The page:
Christ’s Descension into Hades to Destroy Death

The teaching of the Orthodox faith regarding atonement of Christ is that Christ was ransomed by Satan. The so called “payment” that was given was not to God but to Satan. This was no compromise on God’s part. He was not giving power and authority to Satan. Satan had no idea what he was getting. God did not reveal to Satan that Jesus was God until he entered Hades. He had no idea that after the death of Jesus, Jesus would enter into Hades and destroy its bond, taking his people with him.  

 

 

St. Chrysostom ca. 347-407

 It took a body and, face to face, met God! It took earth and encountered heaven! It took what it saw but crumbled before what it had not seen! “O death, where is thy sting? O hades, where is thy victory?” (Paschal Homily)

 St. Gregory of Nyssa ca. 335-394

‎”As the ruler of darkness could not approach the presence of the Light unimpeded, had he not seen in Him something of flesh, then, as soon as he saw the God-bearing flesh and saw the miracle performed through it by the Deity, he hoped that… if he came to take hold of the flesh through death, then he would take hold of all the power contained in it. Therefore, having swallowed the bait of the flesh, he was pierced by the hook of the Deity and thus the dragon was transfixed by the hook.” (The Great Catechetical Oration 22-24)

 St. Augustine of Hippo ca. 354-430

The devil was conquered by his own trophy of victory. The devil jumped for joy, when he seduced the first man and cast him down to death. By seducing the first man, he slew him; by slaying the last man, he lost the first from his snare. The victory of our Lord Jesus Christ came when he rose, and ascended into heaven; then was fulfilled what you have heard when the Apocalypse was being read, ‘The Lion of the tribe of Judah has won the day’ [Rev. 5:5]. . . . The devil jumped for joy when Christ died; and by the very death of Christ the devil was overcome: he took, as it were, the bait in the mousetrap. He rejoiced at the death, thinking himself death’s commander. But that which caused his joy dangled the bait before him. The Lord’s cross was the devil’s mousetrap: the bait which caught him was the death of the Lord. (St. Augustine, Sermons, 261; trans. by Henry Bettenson, ed., The Later Christian Fathers: A Selection From the Writings of the Fathers from St. Cyril of Jerusalem to St. Leo the Great (Oxford: Oxford University Press, 1970, 1977), p. 222.)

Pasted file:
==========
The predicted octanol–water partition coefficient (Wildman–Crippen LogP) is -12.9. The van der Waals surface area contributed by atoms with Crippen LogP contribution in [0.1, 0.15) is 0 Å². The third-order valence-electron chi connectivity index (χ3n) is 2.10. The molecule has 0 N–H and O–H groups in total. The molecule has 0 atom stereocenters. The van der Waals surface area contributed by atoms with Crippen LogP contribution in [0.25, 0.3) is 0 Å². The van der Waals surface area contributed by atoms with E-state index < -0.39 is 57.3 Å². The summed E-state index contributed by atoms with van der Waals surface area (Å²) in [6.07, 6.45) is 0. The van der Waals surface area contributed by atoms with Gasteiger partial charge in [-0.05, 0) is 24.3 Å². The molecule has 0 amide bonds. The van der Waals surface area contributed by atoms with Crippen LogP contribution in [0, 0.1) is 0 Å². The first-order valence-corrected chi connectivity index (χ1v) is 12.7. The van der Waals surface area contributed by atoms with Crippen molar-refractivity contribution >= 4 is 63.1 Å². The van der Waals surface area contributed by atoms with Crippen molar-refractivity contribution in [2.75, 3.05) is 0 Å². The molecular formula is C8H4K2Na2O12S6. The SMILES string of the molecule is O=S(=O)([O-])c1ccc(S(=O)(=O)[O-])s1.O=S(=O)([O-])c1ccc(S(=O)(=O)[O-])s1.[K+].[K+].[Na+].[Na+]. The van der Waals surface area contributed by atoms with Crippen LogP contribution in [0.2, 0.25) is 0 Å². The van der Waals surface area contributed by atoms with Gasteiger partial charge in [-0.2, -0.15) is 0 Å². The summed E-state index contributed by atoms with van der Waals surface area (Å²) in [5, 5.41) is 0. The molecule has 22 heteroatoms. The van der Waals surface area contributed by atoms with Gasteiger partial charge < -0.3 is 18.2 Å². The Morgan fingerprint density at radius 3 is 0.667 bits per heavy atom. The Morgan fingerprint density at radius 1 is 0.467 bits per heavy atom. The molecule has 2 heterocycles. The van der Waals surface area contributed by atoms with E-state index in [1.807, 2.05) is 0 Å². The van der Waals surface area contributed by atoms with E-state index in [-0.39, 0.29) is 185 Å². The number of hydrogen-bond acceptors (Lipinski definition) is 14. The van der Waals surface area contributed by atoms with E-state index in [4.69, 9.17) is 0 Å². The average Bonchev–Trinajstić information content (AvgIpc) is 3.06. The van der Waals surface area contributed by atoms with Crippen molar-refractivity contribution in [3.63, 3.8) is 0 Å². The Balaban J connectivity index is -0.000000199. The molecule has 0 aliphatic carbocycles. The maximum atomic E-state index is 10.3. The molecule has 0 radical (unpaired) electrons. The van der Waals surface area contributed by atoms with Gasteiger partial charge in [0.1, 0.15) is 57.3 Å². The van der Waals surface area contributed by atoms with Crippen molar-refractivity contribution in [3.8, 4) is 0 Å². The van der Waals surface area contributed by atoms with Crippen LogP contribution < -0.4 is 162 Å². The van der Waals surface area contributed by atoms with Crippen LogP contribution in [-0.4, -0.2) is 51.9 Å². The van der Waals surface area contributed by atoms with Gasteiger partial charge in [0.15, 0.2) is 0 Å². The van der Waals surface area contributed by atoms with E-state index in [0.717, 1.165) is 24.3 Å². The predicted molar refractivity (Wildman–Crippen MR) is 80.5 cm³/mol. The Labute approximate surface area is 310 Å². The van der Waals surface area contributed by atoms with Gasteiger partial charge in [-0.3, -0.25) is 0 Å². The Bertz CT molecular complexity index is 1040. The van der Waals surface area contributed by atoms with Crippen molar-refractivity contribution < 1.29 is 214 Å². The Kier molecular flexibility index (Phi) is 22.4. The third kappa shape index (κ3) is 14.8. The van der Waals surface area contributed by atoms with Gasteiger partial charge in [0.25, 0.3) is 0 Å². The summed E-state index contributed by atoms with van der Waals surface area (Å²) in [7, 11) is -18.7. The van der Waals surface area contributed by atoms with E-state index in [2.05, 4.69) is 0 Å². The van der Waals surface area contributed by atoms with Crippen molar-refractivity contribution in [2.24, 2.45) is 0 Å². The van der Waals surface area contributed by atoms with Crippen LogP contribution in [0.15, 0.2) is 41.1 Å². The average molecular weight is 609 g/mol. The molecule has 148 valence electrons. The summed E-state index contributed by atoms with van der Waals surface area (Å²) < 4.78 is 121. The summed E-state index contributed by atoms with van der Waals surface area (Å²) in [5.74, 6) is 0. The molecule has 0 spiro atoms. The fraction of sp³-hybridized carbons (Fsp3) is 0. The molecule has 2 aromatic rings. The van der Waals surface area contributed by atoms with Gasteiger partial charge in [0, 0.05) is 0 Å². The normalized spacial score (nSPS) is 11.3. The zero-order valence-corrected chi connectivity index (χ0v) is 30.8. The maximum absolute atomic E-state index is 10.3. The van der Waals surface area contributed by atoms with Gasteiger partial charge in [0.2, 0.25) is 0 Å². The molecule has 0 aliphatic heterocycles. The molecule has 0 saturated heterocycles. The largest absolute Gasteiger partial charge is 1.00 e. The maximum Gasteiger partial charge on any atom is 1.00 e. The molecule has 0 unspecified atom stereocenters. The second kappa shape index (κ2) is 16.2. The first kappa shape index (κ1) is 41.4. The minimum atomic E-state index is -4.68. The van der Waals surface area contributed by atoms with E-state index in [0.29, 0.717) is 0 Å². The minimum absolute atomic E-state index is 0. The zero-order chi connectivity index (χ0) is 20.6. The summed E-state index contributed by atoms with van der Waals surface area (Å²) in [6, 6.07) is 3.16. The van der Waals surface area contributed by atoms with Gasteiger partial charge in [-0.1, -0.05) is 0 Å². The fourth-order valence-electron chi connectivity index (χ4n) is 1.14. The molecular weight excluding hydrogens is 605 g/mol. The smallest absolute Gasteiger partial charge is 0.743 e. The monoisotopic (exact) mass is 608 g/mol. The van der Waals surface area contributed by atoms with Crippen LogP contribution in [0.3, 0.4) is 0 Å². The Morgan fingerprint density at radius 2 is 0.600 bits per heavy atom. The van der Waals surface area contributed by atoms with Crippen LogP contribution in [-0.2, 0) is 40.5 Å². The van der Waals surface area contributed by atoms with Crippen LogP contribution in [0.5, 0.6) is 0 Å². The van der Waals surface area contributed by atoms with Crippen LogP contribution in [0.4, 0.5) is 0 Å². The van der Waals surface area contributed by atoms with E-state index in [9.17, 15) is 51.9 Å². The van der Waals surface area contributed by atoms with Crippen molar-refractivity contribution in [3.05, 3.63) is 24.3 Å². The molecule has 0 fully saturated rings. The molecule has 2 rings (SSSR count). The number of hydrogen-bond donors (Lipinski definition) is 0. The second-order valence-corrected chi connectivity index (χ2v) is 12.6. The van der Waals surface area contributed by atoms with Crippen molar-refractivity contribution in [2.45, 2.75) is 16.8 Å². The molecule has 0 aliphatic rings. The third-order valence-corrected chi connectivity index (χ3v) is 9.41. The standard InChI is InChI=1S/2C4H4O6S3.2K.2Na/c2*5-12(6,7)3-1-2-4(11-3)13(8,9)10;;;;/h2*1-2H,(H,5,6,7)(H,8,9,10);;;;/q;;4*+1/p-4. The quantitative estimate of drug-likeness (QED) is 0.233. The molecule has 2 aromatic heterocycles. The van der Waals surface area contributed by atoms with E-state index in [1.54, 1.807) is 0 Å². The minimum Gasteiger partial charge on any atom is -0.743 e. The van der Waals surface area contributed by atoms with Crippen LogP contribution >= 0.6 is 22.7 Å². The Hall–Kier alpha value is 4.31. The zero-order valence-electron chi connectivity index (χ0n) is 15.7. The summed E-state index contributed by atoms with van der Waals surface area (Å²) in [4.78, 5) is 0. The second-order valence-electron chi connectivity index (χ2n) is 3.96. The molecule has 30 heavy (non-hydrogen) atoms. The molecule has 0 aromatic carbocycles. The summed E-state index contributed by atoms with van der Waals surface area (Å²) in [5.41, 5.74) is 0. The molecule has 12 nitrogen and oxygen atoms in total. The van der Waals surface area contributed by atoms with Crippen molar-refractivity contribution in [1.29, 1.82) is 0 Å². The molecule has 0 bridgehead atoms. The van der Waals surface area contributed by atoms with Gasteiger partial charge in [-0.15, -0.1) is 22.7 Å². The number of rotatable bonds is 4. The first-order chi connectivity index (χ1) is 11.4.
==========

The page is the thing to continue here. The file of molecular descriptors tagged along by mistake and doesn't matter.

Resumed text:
Pope St. Leo the Great ca. 400-461

And in order that He might set the human race free from the bonds of deadly transgression, He hid the power of His majesty from the raging devil, and opposed him with our frail and humble nature. For if the cruel and proud foe could have known the counsel of God’s mercy, he would have aimed at soothing the Jews’ minds into gentleness rather than at firing them with unrighteous hatred, lest he should lose the thraldom of all his captives in assailing the liberty of One Who owed him nought. Thus he was foiled by his malice: he inflicted a punishment on the Son of God, which was turned to the healing of all the sons of men. He shed righteous Blood, which became the ransom and the drink for the world’s atonement. The Lord undertook that which He chose according to the purpose of His own will. He permitted madmen to lay their wicked hands upon Him: hands which, in ministering to their own doom, were of service to the Redeemer’s work. And yet so great was His loving compassion for even His murderers, that He prayed to the Father on the cross, and begged not for His own vengeance but for their forgiveness, saying, Father, forgive them, for they know not what they do Luke 23:34 . And such was the power of that prayer, that the hearts of many of those who had said, His blood be on us and on our sons Matthew 27:25, were turned to penitence by the Apostle Peter’s preaching, and on one day there were baptized about 3,000 Jews: and they all were of one heart and of one soul Acts 4:32, being ready now to die for Him, Whose crucifixion they had demanded. (Sermon 62)

The Venerable Bede ca. 673-735

 A certain person has interpreted this passage as follows, that the saints resting in the lower world longed for that consolation about which the Lord say to His Apostles, Many prophets and righteous persons have longed to see what you see and did not see it and to hear what you hear and did not hear it (Mt. 13:17), about which the psalmist also says, My eyes have failed at your message, saying, ‘When will you comfort me,” (Ps. 119 (118):82) and that this consolation and encouragement was preached by the Lord when He went down into the lower world even to those who were in prison and were once in the days of Noah unbelievers. He may have aid this. But the Catholic faith holds that when the Lord went down into the lower world and brought his own from there, it was the faithful alone and not unbelievers whom He took with Him to the heavenly kingdom… (Commentary on 1st Peter)